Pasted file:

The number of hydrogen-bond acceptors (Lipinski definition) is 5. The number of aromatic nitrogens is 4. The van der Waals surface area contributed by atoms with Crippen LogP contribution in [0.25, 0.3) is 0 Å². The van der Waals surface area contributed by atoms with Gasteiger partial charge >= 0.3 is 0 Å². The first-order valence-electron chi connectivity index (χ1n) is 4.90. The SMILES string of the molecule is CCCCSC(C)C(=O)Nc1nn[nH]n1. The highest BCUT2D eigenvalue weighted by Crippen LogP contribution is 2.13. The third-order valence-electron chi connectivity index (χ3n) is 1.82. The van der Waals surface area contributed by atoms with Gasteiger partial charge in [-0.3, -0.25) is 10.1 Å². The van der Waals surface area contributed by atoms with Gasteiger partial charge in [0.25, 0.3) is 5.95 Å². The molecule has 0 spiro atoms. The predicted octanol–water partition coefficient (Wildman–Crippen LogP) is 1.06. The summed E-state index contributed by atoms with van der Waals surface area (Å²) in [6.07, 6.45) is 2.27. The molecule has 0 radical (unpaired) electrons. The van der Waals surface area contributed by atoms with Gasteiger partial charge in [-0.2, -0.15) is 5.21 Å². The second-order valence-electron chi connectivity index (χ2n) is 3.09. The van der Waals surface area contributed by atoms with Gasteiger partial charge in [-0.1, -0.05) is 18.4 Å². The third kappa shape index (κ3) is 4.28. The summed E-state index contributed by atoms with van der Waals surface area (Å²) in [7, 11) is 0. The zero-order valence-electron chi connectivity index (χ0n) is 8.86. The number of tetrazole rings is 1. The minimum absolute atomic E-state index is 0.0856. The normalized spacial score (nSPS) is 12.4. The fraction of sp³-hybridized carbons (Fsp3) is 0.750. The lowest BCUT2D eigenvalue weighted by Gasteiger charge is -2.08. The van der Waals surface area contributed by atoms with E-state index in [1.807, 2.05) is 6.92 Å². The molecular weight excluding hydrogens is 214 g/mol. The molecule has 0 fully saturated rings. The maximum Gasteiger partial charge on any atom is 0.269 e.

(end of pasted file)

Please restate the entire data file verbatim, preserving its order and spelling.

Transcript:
The number of hydrogen-bond acceptors (Lipinski definition) is 5. The number of aromatic nitrogens is 4. The van der Waals surface area contributed by atoms with Crippen LogP contribution in [0.25, 0.3) is 0 Å². The van der Waals surface area contributed by atoms with Gasteiger partial charge >= 0.3 is 0 Å². The first-order valence-electron chi connectivity index (χ1n) is 4.90. The SMILES string of the molecule is CCCCSC(C)C(=O)Nc1nn[nH]n1. The highest BCUT2D eigenvalue weighted by Crippen LogP contribution is 2.13. The third-order valence-electron chi connectivity index (χ3n) is 1.82. The van der Waals surface area contributed by atoms with Gasteiger partial charge in [-0.3, -0.25) is 10.1 Å². The van der Waals surface area contributed by atoms with Gasteiger partial charge in [0.25, 0.3) is 5.95 Å². The molecule has 0 spiro atoms. The predicted octanol–water partition coefficient (Wildman–Crippen LogP) is 1.06. The summed E-state index contributed by atoms with van der Waals surface area (Å²) in [6.07, 6.45) is 2.27. The molecule has 0 radical (unpaired) electrons. The van der Waals surface area contributed by atoms with Gasteiger partial charge in [-0.2, -0.15) is 5.21 Å². The second-order valence-electron chi connectivity index (χ2n) is 3.09. The van der Waals surface area contributed by atoms with Gasteiger partial charge in [-0.1, -0.05) is 18.4 Å². The third kappa shape index (κ3) is 4.28. The summed E-state index contributed by atoms with van der Waals surface area (Å²) in [7, 11) is 0. The zero-order valence-electron chi connectivity index (χ0n) is 8.86. The number of tetrazole rings is 1. The minimum absolute atomic E-state index is 0.0856. The normalized spacial score (nSPS) is 12.4. The fraction of sp³-hybridized carbons (Fsp3) is 0.750. The lowest BCUT2D eigenvalue weighted by Gasteiger charge is -2.08. The van der Waals surface area contributed by atoms with E-state index in [1.807, 2.05) is 6.92 Å². The molecular weight excluding hydrogens is 214 g/mol. The molecule has 0 fully saturated rings. The maximum Gasteiger partial charge on any atom is 0.269 e.